Format

Send to

Choose Destination
Cell Tissue Res. 2015 Jul;361(1):337-58. doi: 10.1007/s00441-014-2107-2. Epub 2015 Jan 29.

Age-related changes in the central auditory system.

Author information

1
Department of Auditory Neuroscience, Institute of Experimental Medicine, Academy of Sciences of the Czech Republic, Vídeňská 1083, 142 20, Prague, Czech Republic.

Abstract

Aging is accompanied by the deterioration of hearing that complicates our understanding of speech, especially in noisy environments. This deficit is partially caused by the loss of hair cells as well as by the dysfunction of the stria vascularis. However, the central part of the auditory system is also affected by processes accompanying aging that may run independently of those affecting peripheral receptors. Here, we review major changes occurring in the central part of the auditory system during aging. Most of the information that is focused on age-related changes in the central auditory system of experimental animals arises from experiments using immunocytochemical targeting on changes in the glutamic-acid-decarboxylase, parvalbumin, calbindin and calretinin. These data are accompanied by information about age-related changes in the number of neurons as well as about changes in the behavior of experimental animals. Aging is in principle accompanied by atrophy of the gray as well as white matter, resulting in the enlargement of the cerebrospinal fluid space. The human auditory cortex suffers not only from atrophy but also from changes in the content of some metabolites in the aged brain, as shown by magnetic resonance spectroscopy. In addition to this, functional magnetic resonance imaging reveals differences between activation of the central auditory system in the young and old brain. Altogether, the information reviewed in this article speaks in favor of specific age-related changes in the central auditory system that occur mostly independently of the changes in the inner ear and that form the basis of the central presbycusis.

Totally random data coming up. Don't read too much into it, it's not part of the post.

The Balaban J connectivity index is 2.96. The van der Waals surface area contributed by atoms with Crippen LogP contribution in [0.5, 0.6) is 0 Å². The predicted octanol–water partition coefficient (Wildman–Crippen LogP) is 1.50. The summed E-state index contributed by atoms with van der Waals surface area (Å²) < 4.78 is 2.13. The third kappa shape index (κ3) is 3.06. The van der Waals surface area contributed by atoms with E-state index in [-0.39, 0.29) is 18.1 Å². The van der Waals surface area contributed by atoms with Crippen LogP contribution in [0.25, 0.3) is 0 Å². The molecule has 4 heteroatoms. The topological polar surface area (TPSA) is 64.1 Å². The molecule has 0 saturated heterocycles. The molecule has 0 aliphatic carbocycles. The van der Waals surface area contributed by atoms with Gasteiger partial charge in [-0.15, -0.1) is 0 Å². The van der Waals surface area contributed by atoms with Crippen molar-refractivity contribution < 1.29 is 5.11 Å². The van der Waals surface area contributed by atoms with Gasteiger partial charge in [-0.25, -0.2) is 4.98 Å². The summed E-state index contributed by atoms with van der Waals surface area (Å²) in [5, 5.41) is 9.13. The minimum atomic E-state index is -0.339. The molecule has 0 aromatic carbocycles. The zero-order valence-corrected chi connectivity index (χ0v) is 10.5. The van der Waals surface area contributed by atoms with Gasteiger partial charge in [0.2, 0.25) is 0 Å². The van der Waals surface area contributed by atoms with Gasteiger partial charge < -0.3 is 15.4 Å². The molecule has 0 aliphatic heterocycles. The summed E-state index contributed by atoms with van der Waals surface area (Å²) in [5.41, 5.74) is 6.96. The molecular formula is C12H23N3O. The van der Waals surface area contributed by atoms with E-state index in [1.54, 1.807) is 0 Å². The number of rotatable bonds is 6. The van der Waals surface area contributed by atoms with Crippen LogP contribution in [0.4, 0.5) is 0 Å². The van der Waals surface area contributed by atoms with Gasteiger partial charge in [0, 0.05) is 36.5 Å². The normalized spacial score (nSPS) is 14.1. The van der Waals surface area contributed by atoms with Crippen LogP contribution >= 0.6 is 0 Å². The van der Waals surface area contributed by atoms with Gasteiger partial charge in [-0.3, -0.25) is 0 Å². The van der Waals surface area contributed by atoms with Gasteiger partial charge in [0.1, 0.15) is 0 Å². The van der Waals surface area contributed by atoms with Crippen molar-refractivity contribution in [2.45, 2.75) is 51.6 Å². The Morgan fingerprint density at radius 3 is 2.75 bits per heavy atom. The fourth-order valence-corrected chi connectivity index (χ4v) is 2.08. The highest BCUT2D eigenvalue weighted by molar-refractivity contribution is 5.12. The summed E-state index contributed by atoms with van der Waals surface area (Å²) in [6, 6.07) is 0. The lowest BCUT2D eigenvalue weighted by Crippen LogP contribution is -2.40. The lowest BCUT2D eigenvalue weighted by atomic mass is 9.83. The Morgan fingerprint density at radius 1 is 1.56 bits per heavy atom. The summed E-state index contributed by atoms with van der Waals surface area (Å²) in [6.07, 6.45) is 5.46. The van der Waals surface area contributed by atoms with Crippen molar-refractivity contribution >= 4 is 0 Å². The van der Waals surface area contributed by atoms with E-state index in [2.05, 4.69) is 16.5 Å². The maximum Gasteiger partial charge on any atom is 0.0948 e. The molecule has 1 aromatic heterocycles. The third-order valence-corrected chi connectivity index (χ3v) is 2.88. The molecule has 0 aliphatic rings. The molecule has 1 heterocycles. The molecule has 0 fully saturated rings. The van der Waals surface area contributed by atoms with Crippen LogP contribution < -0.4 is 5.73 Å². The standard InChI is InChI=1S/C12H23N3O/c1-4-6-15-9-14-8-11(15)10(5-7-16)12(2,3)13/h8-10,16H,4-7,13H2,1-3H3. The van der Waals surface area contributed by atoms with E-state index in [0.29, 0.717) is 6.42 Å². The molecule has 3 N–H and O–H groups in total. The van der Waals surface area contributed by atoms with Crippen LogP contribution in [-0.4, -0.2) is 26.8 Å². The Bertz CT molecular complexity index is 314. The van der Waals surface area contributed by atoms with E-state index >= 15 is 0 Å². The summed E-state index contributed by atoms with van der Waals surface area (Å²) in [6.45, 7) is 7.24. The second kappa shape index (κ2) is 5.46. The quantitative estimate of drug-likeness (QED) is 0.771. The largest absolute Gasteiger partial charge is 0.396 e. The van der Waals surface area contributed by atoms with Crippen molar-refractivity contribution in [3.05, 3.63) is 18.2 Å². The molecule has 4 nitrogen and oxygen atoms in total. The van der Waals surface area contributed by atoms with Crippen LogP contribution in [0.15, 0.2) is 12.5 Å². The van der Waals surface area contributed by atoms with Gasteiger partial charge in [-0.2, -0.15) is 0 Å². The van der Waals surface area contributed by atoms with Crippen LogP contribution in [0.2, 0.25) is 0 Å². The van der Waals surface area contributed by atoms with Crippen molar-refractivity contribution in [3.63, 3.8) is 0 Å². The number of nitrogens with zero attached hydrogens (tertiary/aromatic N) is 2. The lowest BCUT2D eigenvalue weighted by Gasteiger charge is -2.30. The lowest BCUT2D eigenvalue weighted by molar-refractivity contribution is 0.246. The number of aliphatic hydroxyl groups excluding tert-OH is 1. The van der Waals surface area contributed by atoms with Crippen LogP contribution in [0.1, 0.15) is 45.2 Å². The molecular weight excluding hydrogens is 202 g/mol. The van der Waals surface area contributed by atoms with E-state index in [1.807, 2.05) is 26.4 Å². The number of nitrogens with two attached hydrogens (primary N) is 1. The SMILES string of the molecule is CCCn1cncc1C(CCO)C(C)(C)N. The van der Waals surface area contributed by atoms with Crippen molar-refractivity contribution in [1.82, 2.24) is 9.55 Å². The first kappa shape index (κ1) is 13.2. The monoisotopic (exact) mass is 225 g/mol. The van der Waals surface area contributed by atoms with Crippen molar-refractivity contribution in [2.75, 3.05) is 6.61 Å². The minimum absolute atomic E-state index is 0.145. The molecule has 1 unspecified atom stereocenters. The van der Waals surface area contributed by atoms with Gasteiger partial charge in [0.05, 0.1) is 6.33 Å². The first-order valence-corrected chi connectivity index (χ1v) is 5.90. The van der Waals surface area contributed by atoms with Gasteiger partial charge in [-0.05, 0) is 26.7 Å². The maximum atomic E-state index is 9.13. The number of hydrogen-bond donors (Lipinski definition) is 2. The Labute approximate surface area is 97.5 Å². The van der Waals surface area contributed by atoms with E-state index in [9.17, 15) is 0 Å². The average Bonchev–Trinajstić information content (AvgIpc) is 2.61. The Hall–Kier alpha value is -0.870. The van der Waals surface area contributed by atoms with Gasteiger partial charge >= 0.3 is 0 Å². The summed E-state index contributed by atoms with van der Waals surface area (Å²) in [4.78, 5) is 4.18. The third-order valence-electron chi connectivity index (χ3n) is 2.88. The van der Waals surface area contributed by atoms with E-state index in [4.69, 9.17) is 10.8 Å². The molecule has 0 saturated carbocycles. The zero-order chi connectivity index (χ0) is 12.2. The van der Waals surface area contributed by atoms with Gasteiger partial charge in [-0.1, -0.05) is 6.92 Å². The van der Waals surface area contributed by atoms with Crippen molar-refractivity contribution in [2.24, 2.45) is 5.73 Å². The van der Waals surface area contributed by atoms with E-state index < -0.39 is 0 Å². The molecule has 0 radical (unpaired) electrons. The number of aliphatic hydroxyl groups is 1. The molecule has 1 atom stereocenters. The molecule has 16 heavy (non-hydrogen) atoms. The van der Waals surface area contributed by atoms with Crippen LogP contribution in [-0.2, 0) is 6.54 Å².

PMID:
25630878
DOI:
10.1007/s00441-014-2107-2
[Indexed for MEDLINE]

Supplemental Content

Full text links

Icon for Springer
Loading ...
Support Center